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This is the third in a series of article on voice of the customer (VOC). The first is "How Voice of the Customer Got Its Groove Back (and How to Stay in Tune)"; the second is "Making Marketing a Relevant VOC Leader."

It may be bold. It may be controversial. But I'm convinced the following will prove true: Without customer-centricity, or a role in gathering and interpreting the voice of the customer, Marketing will become nothing more than the execution arm of companies.

I see signs of this everywhere. If you're on a functional fault-line, you've probably noticed the signs as well: shrinking budgets, constant shuffling of programs, discontented sales constituents, and results that require increasingly more money and effort to sustain. Not only that, but your last few CMOs have operated differently. And the scrutiny you're under has grown steadily more intense.

So you have two choices—one of which is a grand opportunity: change, or remain the same. The obvious, and best, response to the shifting plates is to shift with them... to embrace the opportunity for change.

But note that this is a perishable opportunity; it won't last long. CEOs view the lack of meaningful and actionable customer intelligence and productive systems for capturing and responding to customer issues as a top-three challenge. CFOs want to understand why the churn rate is so high and affecting revenue growth and cash flow. Services can't figure out why a certain group is always unhappy. Engineering can't build a better product.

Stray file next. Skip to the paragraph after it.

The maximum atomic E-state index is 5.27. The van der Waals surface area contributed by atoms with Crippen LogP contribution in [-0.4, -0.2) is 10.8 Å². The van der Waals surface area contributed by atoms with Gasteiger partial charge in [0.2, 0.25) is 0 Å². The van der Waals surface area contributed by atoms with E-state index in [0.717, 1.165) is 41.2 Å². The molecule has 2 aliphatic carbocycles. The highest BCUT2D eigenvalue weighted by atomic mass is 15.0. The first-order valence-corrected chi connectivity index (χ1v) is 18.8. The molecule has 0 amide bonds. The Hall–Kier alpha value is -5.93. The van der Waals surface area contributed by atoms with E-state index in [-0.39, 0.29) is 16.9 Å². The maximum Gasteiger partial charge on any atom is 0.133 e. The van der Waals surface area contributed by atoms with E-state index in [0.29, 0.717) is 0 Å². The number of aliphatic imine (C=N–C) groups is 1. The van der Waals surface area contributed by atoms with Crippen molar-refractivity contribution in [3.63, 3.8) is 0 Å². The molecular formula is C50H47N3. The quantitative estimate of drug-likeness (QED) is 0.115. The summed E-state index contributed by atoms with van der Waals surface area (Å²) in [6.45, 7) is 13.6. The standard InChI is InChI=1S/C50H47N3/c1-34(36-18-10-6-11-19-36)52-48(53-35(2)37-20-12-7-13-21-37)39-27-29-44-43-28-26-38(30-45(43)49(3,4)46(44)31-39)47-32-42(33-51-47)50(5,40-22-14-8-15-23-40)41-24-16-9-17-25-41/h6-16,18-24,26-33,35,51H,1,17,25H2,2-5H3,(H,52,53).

Guess what? These issues are not only affecting the efficacy of critical teams within your company, they're also impacting the very metrics that line your CEO's scorecard—sales cycle times, conversion rates, market penetration, and share of wallet, among others. What's going to happen very soon is that CEOs, desperate to better understand the customer landscape and how to use it to make smarter decisions, will figure out—with or without marketing—that what's missing is voice of the customer (VOC).

You're in the right place to provide it. You're there at just the right time. And if you don't do it—if you don't see to it that marketing is the driving force of VOC within your company—if you don't transform marketing into a microcosm of what a customer-centric organization looks like—then you'll soon find yourself handling increasingly more tactical initiatives launched by whichever groups do wind up driving voice of the customer at your company.

That's the bad news. The good news is that you're well placed to do something about it.

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Promise Phelon is president and CEO of UpMo and founder of the Phelon Group.

Twitter: @PromisePhelon

LinkedIn: Promise Phelon